Let’s go through the main parts of this.

const stepFunctions = new AWS.StepFunctions({ endpoint: 'http://localhost:8083' })

is where the underlying state machine will be run locally. If you were running this in the real world you would obviously run this in a different way (no using your local port)

Next, the environment variable

OFFLINE_STEP_FUNCTIONS_ARN_WaitMachine

is automatically added to the context of our local serverless execution. With a base value of:

OFFLINE_STEP_FUNCTIONS_ARN_

and the suffix specifying the name of the state machine that we want to start executing:

WaitMachine

we then execute our state machine, calling it with:

stepFunctions.startExecution

In order to actually call this lambda function

startSF()

we need to invoke it in some way, in our case we have chosen to invoke it via an http endpoint within our existing serverless context:

startSF:  handler: handler.startSF  events:  - http:    path: hello    method: GET

You should be able to fire this by hitting the following in your web browser or postman:

http://localhost:3000/local-dev/hello

Error handling

If you get the following error when trying to start your offline server (which I suspect you will be after making any changes to the serverless state machine definitions):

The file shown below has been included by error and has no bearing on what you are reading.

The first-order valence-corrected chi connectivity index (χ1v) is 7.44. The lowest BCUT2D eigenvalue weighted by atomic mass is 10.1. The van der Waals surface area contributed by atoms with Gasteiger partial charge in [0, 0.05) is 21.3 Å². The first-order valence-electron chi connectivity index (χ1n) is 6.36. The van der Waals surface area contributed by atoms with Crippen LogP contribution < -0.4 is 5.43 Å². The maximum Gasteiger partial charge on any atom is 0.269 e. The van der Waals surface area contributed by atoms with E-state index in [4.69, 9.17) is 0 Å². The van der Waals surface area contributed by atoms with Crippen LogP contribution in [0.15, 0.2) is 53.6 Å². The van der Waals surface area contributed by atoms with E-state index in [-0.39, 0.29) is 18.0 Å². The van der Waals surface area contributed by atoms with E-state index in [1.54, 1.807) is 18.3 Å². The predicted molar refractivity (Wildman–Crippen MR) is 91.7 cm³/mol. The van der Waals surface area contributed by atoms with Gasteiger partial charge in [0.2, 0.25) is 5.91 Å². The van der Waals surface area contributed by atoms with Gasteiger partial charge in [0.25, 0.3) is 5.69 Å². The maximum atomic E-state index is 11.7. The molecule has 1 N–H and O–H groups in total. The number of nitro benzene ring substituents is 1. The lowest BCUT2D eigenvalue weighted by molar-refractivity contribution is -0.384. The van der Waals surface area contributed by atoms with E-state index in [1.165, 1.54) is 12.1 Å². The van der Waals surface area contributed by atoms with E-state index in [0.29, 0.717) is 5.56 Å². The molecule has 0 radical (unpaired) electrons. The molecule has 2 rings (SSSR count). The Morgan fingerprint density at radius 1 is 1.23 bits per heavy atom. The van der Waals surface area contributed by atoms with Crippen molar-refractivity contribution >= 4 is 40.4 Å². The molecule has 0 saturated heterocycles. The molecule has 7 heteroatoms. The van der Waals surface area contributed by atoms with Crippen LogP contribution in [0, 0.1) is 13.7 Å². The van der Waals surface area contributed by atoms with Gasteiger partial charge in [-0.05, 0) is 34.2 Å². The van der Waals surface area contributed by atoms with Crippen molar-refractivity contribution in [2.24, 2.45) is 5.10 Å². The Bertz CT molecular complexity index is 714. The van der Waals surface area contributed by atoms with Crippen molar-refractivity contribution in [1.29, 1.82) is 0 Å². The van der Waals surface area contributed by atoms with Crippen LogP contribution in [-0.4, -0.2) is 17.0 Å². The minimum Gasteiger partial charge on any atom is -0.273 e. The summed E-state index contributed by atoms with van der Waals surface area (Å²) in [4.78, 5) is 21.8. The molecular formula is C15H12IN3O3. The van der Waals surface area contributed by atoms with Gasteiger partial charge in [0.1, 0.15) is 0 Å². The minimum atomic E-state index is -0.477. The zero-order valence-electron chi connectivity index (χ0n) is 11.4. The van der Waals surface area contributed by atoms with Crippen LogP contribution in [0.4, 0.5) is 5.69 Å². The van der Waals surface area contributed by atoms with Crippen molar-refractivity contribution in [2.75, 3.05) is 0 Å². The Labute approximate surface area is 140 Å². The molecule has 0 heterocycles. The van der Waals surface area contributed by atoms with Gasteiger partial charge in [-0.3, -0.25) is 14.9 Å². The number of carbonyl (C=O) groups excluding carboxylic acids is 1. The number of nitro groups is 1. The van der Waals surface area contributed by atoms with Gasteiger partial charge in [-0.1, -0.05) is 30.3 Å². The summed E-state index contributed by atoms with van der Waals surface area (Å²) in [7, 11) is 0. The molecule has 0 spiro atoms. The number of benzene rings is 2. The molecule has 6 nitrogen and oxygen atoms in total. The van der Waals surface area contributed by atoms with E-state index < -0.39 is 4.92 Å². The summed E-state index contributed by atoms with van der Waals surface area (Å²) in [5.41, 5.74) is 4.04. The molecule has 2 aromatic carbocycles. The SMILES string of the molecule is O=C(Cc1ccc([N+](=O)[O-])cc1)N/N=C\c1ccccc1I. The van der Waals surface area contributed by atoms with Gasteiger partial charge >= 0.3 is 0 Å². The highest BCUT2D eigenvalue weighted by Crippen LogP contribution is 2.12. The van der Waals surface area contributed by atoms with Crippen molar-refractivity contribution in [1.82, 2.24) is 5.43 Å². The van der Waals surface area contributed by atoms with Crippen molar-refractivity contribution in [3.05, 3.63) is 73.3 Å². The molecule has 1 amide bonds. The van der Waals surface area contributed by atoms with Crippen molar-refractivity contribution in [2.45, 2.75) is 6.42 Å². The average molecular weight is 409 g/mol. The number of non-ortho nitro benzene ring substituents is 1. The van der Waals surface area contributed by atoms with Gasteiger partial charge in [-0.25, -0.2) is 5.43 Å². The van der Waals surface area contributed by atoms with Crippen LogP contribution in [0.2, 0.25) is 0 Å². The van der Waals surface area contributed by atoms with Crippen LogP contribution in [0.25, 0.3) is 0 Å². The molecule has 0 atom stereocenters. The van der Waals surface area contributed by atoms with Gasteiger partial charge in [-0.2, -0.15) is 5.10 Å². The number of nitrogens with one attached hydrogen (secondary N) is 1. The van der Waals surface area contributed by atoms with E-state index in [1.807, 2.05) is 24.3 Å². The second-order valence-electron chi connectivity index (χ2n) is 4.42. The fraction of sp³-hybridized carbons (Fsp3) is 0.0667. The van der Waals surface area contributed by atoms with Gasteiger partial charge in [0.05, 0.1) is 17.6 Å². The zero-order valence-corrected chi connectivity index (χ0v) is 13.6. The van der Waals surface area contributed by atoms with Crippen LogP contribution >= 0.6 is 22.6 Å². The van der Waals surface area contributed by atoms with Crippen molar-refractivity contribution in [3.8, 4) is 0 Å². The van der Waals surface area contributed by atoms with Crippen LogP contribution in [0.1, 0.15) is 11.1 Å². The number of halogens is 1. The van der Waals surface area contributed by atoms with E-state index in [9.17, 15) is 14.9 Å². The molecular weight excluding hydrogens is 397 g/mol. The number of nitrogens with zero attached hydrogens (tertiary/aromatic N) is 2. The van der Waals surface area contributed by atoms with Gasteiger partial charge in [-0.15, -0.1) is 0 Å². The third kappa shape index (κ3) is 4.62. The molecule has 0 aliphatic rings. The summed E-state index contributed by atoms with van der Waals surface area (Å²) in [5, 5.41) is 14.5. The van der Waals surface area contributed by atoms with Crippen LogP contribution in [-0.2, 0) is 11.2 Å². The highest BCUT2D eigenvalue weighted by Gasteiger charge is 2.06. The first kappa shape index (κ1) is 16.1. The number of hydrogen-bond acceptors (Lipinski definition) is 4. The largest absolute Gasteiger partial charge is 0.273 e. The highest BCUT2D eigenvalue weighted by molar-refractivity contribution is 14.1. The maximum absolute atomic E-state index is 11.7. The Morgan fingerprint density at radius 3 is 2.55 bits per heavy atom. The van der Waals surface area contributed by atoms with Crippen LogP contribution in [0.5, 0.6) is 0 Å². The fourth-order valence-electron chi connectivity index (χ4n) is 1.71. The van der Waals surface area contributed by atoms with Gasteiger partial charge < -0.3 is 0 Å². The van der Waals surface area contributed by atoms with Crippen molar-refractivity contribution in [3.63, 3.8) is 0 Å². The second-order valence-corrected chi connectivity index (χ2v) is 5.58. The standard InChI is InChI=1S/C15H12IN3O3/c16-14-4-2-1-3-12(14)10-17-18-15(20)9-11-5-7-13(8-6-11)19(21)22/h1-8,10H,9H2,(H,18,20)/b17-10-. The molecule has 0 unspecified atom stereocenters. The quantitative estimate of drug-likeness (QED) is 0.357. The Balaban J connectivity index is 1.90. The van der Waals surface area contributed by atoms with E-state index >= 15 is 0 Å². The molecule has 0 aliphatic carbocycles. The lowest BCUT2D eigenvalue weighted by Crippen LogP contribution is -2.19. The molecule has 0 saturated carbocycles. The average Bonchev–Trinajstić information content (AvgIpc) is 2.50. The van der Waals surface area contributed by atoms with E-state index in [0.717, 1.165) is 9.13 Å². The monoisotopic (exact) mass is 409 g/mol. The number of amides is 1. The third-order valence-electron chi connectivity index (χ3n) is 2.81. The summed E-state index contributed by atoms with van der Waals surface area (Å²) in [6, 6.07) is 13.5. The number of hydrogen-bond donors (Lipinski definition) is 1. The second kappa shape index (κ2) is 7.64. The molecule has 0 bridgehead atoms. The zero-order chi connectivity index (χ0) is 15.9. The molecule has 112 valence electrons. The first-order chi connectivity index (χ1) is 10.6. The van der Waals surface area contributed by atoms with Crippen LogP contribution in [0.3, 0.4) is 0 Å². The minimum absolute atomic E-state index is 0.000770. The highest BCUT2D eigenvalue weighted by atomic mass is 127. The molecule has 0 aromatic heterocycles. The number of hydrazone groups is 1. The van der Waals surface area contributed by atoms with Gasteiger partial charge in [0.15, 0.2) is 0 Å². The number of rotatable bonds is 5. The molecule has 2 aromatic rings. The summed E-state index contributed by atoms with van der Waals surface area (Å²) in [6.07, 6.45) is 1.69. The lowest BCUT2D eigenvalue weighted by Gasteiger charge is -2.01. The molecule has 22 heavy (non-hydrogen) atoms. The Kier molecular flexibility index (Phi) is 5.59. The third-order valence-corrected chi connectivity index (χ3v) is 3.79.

StateMachineAlreadyExists: State Machine Already Exists: 'arn:aws:states:us-east-1:101010101010:stateMachine:WaitMachine'

You can delete your state machine manually by running the following after stopping the serverless offline server.:

npm run delete

You should be able to run successfully afterwards.

Conclusion

In my opinion step functions are the future of AWS serverless infrustucture, especially with the rising popularity of the low-code no code approaches - (https://aws.amazon.com/blogs/aws/new-aws-step-functions-workflow-studio-a-low-code-visual-tool-for-building-state-machines/. Having a low overhead way to test this is almost a nessesity, making the use of local step functions an integral part of the serverless journey.

That’s all folks!

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Richard Miles

Written by

Full-stack Developer

Atheneum Partners digitalization

Developing at a fast and furious pace, Atheneum is a global knowledge sharing platform, which connects leading investment funds, consulting firms, and corporations with the world’s most renowned experts to empower business decisions.